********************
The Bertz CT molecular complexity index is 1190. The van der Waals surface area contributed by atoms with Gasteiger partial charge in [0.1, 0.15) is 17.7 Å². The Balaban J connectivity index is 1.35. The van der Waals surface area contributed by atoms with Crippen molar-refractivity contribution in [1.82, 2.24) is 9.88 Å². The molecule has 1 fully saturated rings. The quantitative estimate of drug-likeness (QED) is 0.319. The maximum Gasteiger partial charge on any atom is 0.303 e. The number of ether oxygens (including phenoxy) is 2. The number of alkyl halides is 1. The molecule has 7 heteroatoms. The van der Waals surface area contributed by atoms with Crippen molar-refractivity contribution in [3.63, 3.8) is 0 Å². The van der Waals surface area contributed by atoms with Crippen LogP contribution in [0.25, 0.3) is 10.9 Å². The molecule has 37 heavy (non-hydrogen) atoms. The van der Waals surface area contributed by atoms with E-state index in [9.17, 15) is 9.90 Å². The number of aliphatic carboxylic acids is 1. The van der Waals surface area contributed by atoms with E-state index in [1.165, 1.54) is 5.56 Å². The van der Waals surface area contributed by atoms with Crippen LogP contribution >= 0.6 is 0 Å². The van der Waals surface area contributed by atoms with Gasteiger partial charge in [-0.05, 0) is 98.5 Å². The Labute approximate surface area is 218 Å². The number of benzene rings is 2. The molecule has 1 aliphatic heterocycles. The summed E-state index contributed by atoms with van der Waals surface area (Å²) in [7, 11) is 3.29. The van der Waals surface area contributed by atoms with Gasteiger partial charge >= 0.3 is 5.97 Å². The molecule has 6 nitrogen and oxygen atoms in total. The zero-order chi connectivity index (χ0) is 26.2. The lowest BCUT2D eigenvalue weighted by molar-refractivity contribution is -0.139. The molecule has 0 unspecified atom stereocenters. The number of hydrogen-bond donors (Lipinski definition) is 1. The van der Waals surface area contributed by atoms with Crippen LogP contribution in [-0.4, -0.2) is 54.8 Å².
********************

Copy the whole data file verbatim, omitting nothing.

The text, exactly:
The Bertz CT molecular complexity index is 1190. The van der Waals surface area contributed by atoms with Gasteiger partial charge in [0.1, 0.15) is 17.7 Å². The Balaban J connectivity index is 1.35. The van der Waals surface area contributed by atoms with Crippen molar-refractivity contribution in [1.82, 2.24) is 9.88 Å². The molecule has 1 fully saturated rings. The quantitative estimate of drug-likeness (QED) is 0.319. The maximum Gasteiger partial charge on any atom is 0.303 e. The number of ether oxygens (including phenoxy) is 2. The number of alkyl halides is 1. The molecule has 7 heteroatoms. The van der Waals surface area contributed by atoms with Crippen molar-refractivity contribution in [3.63, 3.8) is 0 Å². The van der Waals surface area contributed by atoms with Crippen LogP contribution in [0.25, 0.3) is 10.9 Å². The molecule has 37 heavy (non-hydrogen) atoms. The van der Waals surface area contributed by atoms with E-state index in [9.17, 15) is 9.90 Å². The number of aliphatic carboxylic acids is 1. The van der Waals surface area contributed by atoms with E-state index in [1.165, 1.54) is 5.56 Å². The van der Waals surface area contributed by atoms with Crippen LogP contribution >= 0.6 is 0 Å². The van der Waals surface area contributed by atoms with Gasteiger partial charge in [-0.05, 0) is 98.5 Å². The Labute approximate surface area is 218 Å². The number of benzene rings is 2. The molecule has 1 aliphatic heterocycles. The summed E-state index contributed by atoms with van der Waals surface area (Å²) in [7, 11) is 3.29. The van der Waals surface area contributed by atoms with Gasteiger partial charge >= 0.3 is 5.97 Å². The molecule has 6 nitrogen and oxygen atoms in total. The zero-order chi connectivity index (χ0) is 26.2. The lowest BCUT2D eigenvalue weighted by molar-refractivity contribution is -0.139. The molecule has 0 unspecified atom stereocenters. The number of hydrogen-bond donors (Lipinski definition) is 1. The van der Waals surface area contributed by atoms with Crippen LogP contribution in [-0.4, -0.2) is 54.8 Å².